But my favourite day of the challenge has to be day 3, where I walked to work and spent a day unplugged from the world. Life’s so much simpler and more meaningful when you’re not beholden to the traps of gadgets, social media and vehicles. I acknowledge that I still can’t live without my iPhone, but I think it’s worth exploring whether I can use it less.

The entire challenge taught me that there are so many things in life that I have taken for granted, which I should learn to be thankful for. I know the circumstances of this challenge is nowhere near the same as those of the underprivileged, but I think us participants have taken a few steps towards further understanding. We all need a start point. In fact, I’m now interested in taking time off work and doing a stint in developing countries first hand to help understand more.

The Day After

I broke fast after the clock struck midnight on Saturday morning. Roast meat three kinds, garlic gailan and steamed rice. My friend Shing accompanied me. By then, I’d gone without food for 26hrs, my final snack being a peanut butter sandwich on Thursday night.

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Did I eat the roast dishes like a crazy hungry labrador? Nope!

I ate slowly and curiously. Shing was almost outraged that I wasn’t attacking the food like King Kong. It was a bit anti-climatic. I found that while the dishes were okay, I struggled with the big flavours inside. The roasts were incredibly salty and full of MSG. I think after 5 days of condiment-free food, my palate has been reset… neutralised. I’m noticing how over-seasoned outside food can be.

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My comeback to the world of coffees came as a single origin magic (Las Brumas, El Salvador) from Dead Man Espresso, alongside an unusual pork belly omelette brunch dish. Wonderful. The coffee was gently delicious, with notes of oak and cherries.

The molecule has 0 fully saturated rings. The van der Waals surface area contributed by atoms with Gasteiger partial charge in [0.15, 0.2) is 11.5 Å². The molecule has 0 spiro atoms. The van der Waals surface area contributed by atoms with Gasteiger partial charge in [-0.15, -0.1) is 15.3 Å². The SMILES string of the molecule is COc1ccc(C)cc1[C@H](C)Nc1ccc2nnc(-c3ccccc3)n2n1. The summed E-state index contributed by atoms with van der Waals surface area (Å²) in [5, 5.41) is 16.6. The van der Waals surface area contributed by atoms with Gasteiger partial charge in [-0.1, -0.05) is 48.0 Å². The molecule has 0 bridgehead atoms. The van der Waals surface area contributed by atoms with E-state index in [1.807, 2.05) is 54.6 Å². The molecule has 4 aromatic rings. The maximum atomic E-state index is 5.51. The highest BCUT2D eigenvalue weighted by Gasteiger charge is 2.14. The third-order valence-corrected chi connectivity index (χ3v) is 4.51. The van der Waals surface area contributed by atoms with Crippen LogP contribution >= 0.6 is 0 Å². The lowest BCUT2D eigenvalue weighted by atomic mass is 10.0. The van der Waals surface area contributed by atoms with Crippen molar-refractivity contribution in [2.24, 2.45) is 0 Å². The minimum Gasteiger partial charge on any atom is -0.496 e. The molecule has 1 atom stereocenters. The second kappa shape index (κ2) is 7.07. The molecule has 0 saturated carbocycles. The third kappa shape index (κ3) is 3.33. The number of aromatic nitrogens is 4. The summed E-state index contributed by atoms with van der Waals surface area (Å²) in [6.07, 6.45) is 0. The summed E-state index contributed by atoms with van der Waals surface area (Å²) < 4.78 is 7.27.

When I went to pay, I saw on the board that my taste observations matched their tasting notes! Has my palate become more attuned to the subtle nuances in coffees after this challenge? Single origin coffees are usually milder with their hits and I appreciate being able to ease my way back into coffees slowly. Just that one cup was enough to keep me happy for the day.

I also found it intriguing that after the challenge, I started liking sweet indulgent things more. Pastries and cakes now look very appealing to me. I swooned over a salted caramel eclair from Chez Dré. And later on, a brief walk around Prahran Market led me into buying Lebanese baklavas and a chocolate croissant just out of impulse.

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Dinner on Saturday night was special. It was a gathering of my Live Below The Line friends, teachers and teammates. We dined in Chinatown, and for many of us, it was also the first time we’d met in real life! Over a comforting spread of no-nonsense Chinese food, we recounted our individual experiences and collective thoughts about the challenge. It was such a pity Fakegf and Jade couldn’t make it.

Seeing all of us gathered and eating together made me smile and feel genuinely warm inside. Winston… with a big heart of gold and words full of sunshine. Leaf (and partner)… beautifully down-to-earth and gentle. And Daisy… with her optimistic spirit and buoyant smiles. Here, I have a group of people who’ve come together because we cared enough to want to make a difference.

I spent $95 on food just on that Saturday. If I was living below the line, that sum of money would’ve stretched me for nearly 50 days. Crazy… eh?
I’ll now just append the blog entries that were written on each day of the challenge. Some bits can be repetitive, but I’ll still post everything without much amendment, just so you can get a sense of the headspace I was in during the challenge.

Day 3: Life Unplugged

This entry was written 5.30am Thursday morning

Wednesday was spent disconnecting myself from the world. Yes… no phone, no google, no surfing, no twitter, whatsapp, texts, nothing. Instead of eating breakfast in front of my laptop, I sat in bed and finally got into reading issue 2 of Smith Journal which I’d bought weeks earlier.

I also walked to work rather than drive, it took me 1.5 hours, and without music streaming thru an mp3 player. Left at the crack at dawn, and bits of blue, cyan and turquoise sky started to peek through autumn grey clouds as I approached the front gates of work.

Live Below The Line 5727Time slows when you’re not connected to the world, and in a good way. You don’t feel the rush or need to attend to texts and messages that ‘demand’ for attention. No junk eMails to sift through. I liked it.

Because I had no avenue for entertainment through gadgetry, I found entertainment instead by observing what’s around me. It’s been a good day spent without my iPhone in particular, I know it is hard, but I hope to let it feature in my life less after what I’ve learnt today.

A full day at work made me feel hungry for the first time. Previously, our incredibly low GI (and unappetising) planned meals kept hunger away from me. But the physical nature of my job called for more nourishment. I had dinner with Fakegf, where she whipped up a carrot and potato mash from what leftover vegetables we had. We then swapped a few of our dish items to match preferences and for variety.